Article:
WESTERLY — Some inspired laughter, some inspired tears, but all 10 of the students enrolled in The Westerly Memoir Project inspired applause and admiration.

On Tuesday night, the students, four women and six men, stood before an audience at the Savoy Bookshop & Café on Canal Street, and read aloud to an enthusiastic crowd of 50-or-so family members, friends and total strangers who were seated before them in rows of white chairs. Holding sheets of paper, they read poignant and personal excerpts from longer pieces they've been composing in their writing class.

"Thank you so much for be so willing to share your work with us tonight," said Westerly summer resident Jeanne Blasberg, who founded the memoir project four years ago and served as emcee of the program. "This was our objective when we started the program four years ago and it warms my heart to see so many people here tonight."

"So much of this program is about making meaning of our lives, about making meaning and connections," Blasberg said. "In these classes we've improved our writing, yes ... but we've also met other people in community and made friendships."

"Everybody here tonight is a success," she said, as she passed around a sign-up sheet for audience members who might be interested in writing memoirs themselves. "Getting your story on paper and sharing it is a real gift ... a gift you are giving us all."  

Eventually, an anthology will be created of personal essays set in Westerly. Classes will resume in the spring, Blasberg said.

Blasberg, a novelist with two books to her credit, introduced Ethan Gilsdorf, the writing project instructor, and he introduced each student.

"There seems to be a hunger and a desire for people to tell their stories and to tell the truth," said Gilsdorf. The classes have met at the Ocean Community YMCA, the Westerly Library and the Watch Hill Memorial Library & Improvement Society.

Gilsdorf said the writers were "strong, brave and vulnerable," and he applauded them for their work and for telling stories about their lives.

"Writing is a craft that can be learned," he said, "like building a birdhouse."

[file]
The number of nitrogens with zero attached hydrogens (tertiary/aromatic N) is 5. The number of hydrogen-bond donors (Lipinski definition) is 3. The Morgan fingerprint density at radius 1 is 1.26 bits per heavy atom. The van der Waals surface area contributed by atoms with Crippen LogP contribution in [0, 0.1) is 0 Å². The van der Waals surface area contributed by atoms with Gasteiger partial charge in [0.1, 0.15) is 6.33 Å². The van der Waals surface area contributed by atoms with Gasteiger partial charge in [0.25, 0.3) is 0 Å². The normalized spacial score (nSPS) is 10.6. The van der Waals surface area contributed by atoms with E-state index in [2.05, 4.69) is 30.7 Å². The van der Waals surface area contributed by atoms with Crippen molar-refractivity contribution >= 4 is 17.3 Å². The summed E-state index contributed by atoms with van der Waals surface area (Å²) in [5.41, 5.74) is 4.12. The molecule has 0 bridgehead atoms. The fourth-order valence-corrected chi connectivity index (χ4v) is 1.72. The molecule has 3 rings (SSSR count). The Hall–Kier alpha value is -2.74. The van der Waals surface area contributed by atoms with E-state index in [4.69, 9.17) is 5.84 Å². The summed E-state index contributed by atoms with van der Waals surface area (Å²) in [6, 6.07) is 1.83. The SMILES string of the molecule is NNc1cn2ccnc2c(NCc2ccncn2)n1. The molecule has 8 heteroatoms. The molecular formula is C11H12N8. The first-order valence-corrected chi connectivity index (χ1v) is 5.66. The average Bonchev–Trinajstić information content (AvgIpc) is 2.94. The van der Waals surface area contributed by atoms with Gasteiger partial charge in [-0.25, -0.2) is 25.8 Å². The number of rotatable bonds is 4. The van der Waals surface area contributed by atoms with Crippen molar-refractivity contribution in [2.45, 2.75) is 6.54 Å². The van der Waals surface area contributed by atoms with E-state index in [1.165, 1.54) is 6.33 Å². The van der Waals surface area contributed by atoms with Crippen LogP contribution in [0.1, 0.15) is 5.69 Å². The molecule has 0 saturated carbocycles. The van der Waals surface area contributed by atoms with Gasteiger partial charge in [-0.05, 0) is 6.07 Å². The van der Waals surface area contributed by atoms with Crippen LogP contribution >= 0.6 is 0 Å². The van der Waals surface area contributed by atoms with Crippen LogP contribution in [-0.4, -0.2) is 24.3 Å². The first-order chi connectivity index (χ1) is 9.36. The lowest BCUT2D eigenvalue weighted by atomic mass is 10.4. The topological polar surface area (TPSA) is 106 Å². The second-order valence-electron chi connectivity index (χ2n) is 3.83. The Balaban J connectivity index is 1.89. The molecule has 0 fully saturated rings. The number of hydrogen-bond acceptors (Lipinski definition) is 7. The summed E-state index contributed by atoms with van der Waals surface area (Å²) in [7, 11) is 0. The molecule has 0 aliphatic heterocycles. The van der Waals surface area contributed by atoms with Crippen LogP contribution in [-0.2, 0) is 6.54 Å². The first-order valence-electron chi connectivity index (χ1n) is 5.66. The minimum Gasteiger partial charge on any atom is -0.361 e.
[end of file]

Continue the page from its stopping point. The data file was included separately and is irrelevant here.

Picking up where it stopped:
Rick Booth, a Westerly native who spent 15 working as a reporter for The Westerly Sun, was the first reader of the evening. 

"I'm a boilermaker's boy," began Booth, who mentioned his days at The Sun, where he worked alongside former  news editor Don Lewis, former assistant city editor and reporter Abe Soleveitzik, and former sports editor Bill Cawley.  

Booth, who grew up in Avondale, spoke of his father, Robert Booth, as "a giant" of a man who was also "a domestic nightmare" and was more at home at work than he was at home itself.

Next up was Michael Ryan of Westerly, a financial planner with Professional Planning Group, who recalled the summer of 1964, when he had just finished sixth grade and was about to enter Babcock Junior High School. Ryan said he was interested in exploring the way the ego uses fear and anxiety. He shared a tender coming-of-age memory about a kind and patient woman named Irene, who allowed him to read comic books on the floor of the corner store he regularly visited.

Laurie Smith read a piece about her free-range childhood, and Al Clemence of Westerly read about "migratory guests," heroes and explorers. Watch Hill resident George Rose was next and shared a humorous story about his first unsupervised trip to New York City as a 14-year-old.

Muireann O'Callaghan of Stonington shared a tender story about her daughter's growing up and leaving behind her girlish pink bedroom for the freedom of the renovated attic where she could spread out her art supplies.

Greg Pettys, a Westerly writer, read a piece called "sandworms and ice cream." Deborah Stewart described how a photo of her sister inspired a flood of memories about childbirth, siblings and babies, and Tom Morton shared a story about his early years in Catholic school.

Westerly native Rosalie Maxham was the last student reader of the evening, and regaled the audience with her sweet and humorous tale about her early passion for movies and movie stars, and how she herself became "an official movie star."

The evening ended with a reading from author and songwriter Layng Martine Jr., who read a portion of his recently-published memoir, "Permission to Fly: A Memoir of Love, Crushing Loss and Triumph." 

Martine, a Nashville resident, has summered in Watch Hill for more than five decades. He read about his experience sailing into Watch Hill for the first time in 1953. It was the beginning, he said, of "my lifelong love affair with Watch Hill."

"I guess this is the perfect way to end," said Gilsdorf. 

nbfusaro@thewesterlysun.com

  

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